On Friday, September 20th, 2019, a group of Bronx Science students gathered under the flagpole to begin the march for climate action in Foley Square, inspired by the leadership of the then 16-year-old climate activist, Greta Thunberg, who was featured in the documentary, I Am Greta (2020), directed by Nathan Grossman.
What sets aside Thunberg’s activism from others is her youth and her passion for saving the planet. Susan Ye ’23 said, “It is incredible to see someone so active, yet so young taking on the issues of the world.” I Am Greta encourages young generations to take action for their own future rather than leave it in the hands of adults. When addressing the United Nations Climate Action Summit, Thunberg said, ‘This is all wrong. I shouldn’t be up here. I should be back in school on the other side of the ocean. Yet you all come to us young people for hope. How dare you!”(I Am Greta 1:29:50- 1:29:59).
I Am Greta shares the story of a teenager rising to the occasion and calling for action for a problem that has been widely noticed but rarely acted upon. Greta’s strike for climate change began when she realized that nothing was being done to directly address the problem. At the Summit, she said, “People are suffering. People are dying. Entire ecosystems are collapsing. We are in the beginning of a mass extinction, and all you can talk about is money” (I Am Greta 1:30:11- 1:30:22).
The documentary followed her trajectory since she had been striking every Friday in front of the Swedish parliament. Thunberg’s main goal was to direct enough attention to include the climate crisis into the country’s political agenda and highlight its importance. Since then, the documentary crew has followed her through her personal setbacks and public successes in reaching global recognition for her activism.
I Am Greta does a particularly good job in displaying the difficult decisions that Thunberg makes in order to uphold the image that she has created for herself. Her biggest challenge was deciding to travel to New York City for the United Nations Climate Action Summit via a zero-carbon yacht across the Atlantic, in order to support the cause of eco-friendly means of transportation.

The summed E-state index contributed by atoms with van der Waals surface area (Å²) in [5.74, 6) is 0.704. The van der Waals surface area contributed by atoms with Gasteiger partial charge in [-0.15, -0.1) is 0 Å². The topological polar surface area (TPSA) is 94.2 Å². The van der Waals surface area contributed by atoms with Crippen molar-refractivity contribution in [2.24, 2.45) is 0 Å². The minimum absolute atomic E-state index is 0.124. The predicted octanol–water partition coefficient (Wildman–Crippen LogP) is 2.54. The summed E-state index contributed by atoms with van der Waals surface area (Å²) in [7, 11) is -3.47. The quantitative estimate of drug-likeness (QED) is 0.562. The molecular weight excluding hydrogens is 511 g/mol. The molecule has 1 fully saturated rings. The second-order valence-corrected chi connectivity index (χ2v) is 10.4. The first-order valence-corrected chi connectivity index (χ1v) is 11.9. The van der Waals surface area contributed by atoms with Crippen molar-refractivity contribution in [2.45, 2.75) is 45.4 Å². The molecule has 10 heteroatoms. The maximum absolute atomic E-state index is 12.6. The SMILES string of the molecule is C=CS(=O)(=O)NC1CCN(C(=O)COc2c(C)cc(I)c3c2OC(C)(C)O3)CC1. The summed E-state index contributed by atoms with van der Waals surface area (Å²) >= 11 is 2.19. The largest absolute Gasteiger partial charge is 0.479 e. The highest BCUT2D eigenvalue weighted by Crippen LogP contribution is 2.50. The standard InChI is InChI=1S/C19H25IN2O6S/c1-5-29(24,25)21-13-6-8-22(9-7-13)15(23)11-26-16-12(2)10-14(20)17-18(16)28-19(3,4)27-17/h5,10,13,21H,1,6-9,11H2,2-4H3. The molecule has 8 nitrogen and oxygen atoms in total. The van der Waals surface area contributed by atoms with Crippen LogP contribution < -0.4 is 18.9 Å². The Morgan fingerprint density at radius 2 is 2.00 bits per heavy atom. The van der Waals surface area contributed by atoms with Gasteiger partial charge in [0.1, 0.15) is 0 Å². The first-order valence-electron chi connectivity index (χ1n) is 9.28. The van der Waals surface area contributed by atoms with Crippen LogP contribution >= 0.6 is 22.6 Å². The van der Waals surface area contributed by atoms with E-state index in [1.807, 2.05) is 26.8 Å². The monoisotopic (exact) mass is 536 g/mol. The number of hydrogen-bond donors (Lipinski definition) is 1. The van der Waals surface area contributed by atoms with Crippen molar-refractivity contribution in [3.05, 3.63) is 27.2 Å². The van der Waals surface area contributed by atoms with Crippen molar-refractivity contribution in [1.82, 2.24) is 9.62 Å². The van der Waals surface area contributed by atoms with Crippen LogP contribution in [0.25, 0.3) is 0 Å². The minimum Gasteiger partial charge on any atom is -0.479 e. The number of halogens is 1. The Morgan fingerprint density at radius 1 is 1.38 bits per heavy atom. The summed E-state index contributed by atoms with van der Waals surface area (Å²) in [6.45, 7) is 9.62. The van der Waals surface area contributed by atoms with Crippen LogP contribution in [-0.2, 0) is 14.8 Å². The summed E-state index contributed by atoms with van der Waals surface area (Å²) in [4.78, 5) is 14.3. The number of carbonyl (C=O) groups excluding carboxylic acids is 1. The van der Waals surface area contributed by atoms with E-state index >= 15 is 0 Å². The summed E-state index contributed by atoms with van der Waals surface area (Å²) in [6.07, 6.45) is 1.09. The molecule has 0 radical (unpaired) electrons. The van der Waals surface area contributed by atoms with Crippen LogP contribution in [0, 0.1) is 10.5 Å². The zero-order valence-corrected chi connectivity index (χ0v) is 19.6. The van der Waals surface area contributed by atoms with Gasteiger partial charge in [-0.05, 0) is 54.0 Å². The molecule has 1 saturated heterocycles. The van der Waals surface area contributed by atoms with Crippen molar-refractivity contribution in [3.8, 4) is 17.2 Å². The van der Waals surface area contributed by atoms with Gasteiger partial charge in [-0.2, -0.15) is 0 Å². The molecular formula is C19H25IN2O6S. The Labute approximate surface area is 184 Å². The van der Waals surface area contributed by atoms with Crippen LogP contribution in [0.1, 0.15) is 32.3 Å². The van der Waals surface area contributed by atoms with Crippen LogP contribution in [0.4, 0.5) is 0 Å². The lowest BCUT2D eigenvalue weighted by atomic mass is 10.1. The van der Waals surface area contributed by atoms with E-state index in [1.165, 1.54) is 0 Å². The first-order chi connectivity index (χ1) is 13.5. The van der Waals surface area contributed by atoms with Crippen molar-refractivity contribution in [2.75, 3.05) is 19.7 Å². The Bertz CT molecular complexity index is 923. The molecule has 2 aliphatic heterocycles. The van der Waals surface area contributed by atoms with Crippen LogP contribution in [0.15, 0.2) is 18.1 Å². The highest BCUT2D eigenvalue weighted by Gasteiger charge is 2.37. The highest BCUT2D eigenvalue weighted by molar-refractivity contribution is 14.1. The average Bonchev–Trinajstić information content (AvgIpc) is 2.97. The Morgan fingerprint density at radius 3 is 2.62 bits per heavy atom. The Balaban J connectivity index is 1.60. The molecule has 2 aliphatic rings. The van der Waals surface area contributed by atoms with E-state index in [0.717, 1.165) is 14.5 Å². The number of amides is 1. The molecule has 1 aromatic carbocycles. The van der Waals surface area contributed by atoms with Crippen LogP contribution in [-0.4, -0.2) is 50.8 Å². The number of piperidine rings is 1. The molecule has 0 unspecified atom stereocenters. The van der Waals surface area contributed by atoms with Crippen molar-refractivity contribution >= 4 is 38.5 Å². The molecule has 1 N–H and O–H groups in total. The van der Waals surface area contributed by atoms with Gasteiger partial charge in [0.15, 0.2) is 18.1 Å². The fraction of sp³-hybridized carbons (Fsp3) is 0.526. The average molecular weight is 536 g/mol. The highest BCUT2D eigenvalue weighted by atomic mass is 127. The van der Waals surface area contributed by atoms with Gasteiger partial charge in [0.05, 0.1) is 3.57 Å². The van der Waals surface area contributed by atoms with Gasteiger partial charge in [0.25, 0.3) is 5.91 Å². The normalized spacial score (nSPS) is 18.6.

The boat was cramped, and violent surges of waves crashed into the deck, making the scene gloomy and cold. The turbulent and dangerous voyage took 15 days to accomplish and left Thunberg exhausted, both physically and emotionally. She tearfully remarked, “It is such a responsibility. I don’t want to have to do all this. It’s too much for me” (I Am Greta 1:25:12 – 1:25:28).
The filmmaker captures Greta’s emotions with a series of camera movements and close-ups, making the scene the pinnacle of the film. The viewer is able to feel all that Greta feels and is able to sympathize with the difficulties of her journey, creating an inspiring and worthwhile documentary.
This is not only too much for Greta, but for any teenager who carries the weight of an adult burden. Through the media, she has been perceived as the face of youth climate activism, and the responsibilities that come with it takes a toll on her. Despite the struggles that she faces, Greta assumes her role selflessly, determined to further the movement and create real change. Through Greta’s activism, the documentary shows viewers the impact students’ voices have globally, and the importance of giving them a platform to speak out on their concerns and create confidence to fight for their beliefs.
Throughout Greta’s journey, the audience shows how their actions value regardless of age and understand that a single action can spark a movement. Grossman’s film wonderfully captures a historical moment portraying various generations demanding climate justice and reform.
To watch I Am Greta on Hulu, click HERE (subscription required).
Despite the struggles that she faces, Greta assumes her role selflessly, determined to further the movement and create real change.